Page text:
Grand pianos start as small as 4’ 11”, these are also known as the “baby grand,” which will require only 6-1/2’ x 5’ of space. That’s pretty doable for most people. If you truly don’t have enough space for a grand, or if you really just don’t want one, purchasing an upright can be a great investment too.
Count Basie, a prominent jazz pianist, said in an interview with Oscar Peterson, another prominent jazz pianist, that he prefers uprights over grands due to the keys being lighter.
When it comes to uprights, I would recommend buying quality and the largest size you can afford. This way you won’t have to purchase another one. A quality piano can last a lifetime and then some if you keep up on maintenance. I have played upright pianos that date back to the 19th century and they still play pretty well!
A bad quality upright is going to cause frustration after a short time because of cheap parts, especially a cheap action, a lack of projection in the sound, and most technicians will charge more to work on the piano than the value of the instrument. You will inevitably want to buy a new one. In other words, you will still end up shelling out the cash eventually if you decided to 'save money', or worse, you may quit. :'(
Note: A grand piano's sound doesn’t truly open up until the six foot mark, allowing you to “feel” the sound. Anything under six feet will have limitations in its overall power. If you are not aspiring to become a professional pianist this does not matter. However, if you wish to strive for the concert stage I would recommend 6’ or more. Yamaha claims the C3, 6’ 1”, is the most purchased practice piano for professional piano players around the world.
The pedals on an upright and grand piano serve the same purpose, but in different ways:
- Damper Pedal
- This pedal, all the way to the right, lifts up the dampers, allowing the strings to sustain the notes played until the dampers are placed back down on the strings, or until the notes die out.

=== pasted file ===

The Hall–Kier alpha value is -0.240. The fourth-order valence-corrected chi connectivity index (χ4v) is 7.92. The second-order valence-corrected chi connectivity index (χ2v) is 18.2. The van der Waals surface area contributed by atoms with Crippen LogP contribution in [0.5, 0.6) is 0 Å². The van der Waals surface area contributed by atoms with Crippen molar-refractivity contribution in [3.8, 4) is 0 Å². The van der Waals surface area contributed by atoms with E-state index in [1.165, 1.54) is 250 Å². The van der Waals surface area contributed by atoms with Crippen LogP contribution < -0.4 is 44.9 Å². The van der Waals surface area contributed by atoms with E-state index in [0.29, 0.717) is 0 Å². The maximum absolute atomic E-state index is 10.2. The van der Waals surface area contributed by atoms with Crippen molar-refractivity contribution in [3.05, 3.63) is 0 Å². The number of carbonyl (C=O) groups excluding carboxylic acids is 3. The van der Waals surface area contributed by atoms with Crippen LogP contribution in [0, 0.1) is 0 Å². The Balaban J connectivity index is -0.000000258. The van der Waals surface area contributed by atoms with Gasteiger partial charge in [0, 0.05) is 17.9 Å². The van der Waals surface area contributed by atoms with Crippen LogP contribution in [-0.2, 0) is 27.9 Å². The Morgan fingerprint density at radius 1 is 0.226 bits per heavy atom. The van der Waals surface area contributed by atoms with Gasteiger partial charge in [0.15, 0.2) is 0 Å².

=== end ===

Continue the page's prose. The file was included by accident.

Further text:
- The only difference between an upright and grand for this pedal is on a grand, the dampers lift vertically, on an upright they lift horizontally.
- Sostenuto Pedal
- This is the pedal in the center.
- Play a note, or notes, and while holding down the note/notes, press down on the sostenuto pedal.
- The sostenuto pedal holds only this note, or notes, and allows you to freely play, and release, all other notes on the piano.
- You can even use both the sostenuto pedal and damper pedal together. I like to think of this pedal as a stationary third hand.
- There is no difference between an upright or grand piano in terms of function for this pedal. However, I have personally noticed that on an upright piano the sostenuto is not as firm in holding the specific note/notes.
- It is more common for other notes to bleed into the sound on uprights. This problem could be due to the sostenuto pedal needing maintenance. I recommend checking out this pedal when shopping.
- Una Corda Pedal
- This is the pedal all the way to the left.
- This pedal has different functions on an upright versus grand.
- The point of the Una Corda is to change the color and to soften the sound. Some people will refer to this pedal as the soft pedal, although I feel this is a premature statement.
- On a grand piano, the Una Corda shifts the entire action to the right. This movement causes the hammers to only hit two strings instead of three. Yes, this can soften the sound, but it you apply a tad bit more pressure, after engaging the Una Corda, you can match the sound as if it wasn’t engaged.
- The noticeable difference then is, in fact, a change in color and character. This is why I personally don’t like to refer to it as the soft pedal.
- On an upright piano, the Una Corda works much differently. Remember, an upright piano's hammers strike horizontally, so when pressed the Una Corda moves the hammers closer to the strings, shortening the distance, which limits the velocity. It also changes the feel in the action.
- When this pedal is pressed down on an upright, it is easier to play faster due to the shorter distance. The term “soft pedal” is more appropriate when talking about an upright.
Right now, November 2017, is a great time to buy a piano. I live in the United States and currently, the market is extremely saturated.
When shopping for a piano, remember a couple things:
- Play the piano for at least an hour. Really dig into the keys and listen to how it sounds. Make sure all the keys come up at the same speed and try to get different tones out of the piano. Make sure it can play both harshly and beautifully.
- Check the pedals and make sure they all work. Check that all the dampers lift evenly, the sostenuto pedal has little to no bleed, and that the una corda is doing its job correctly.
- Run your finger on the soundboard to see if any dust comes off. If so ask the dealer to clean it for you. (If the piano has a lot of dust on it, then question the dealer as to why they haven’t been keeping up on simple maintenance!)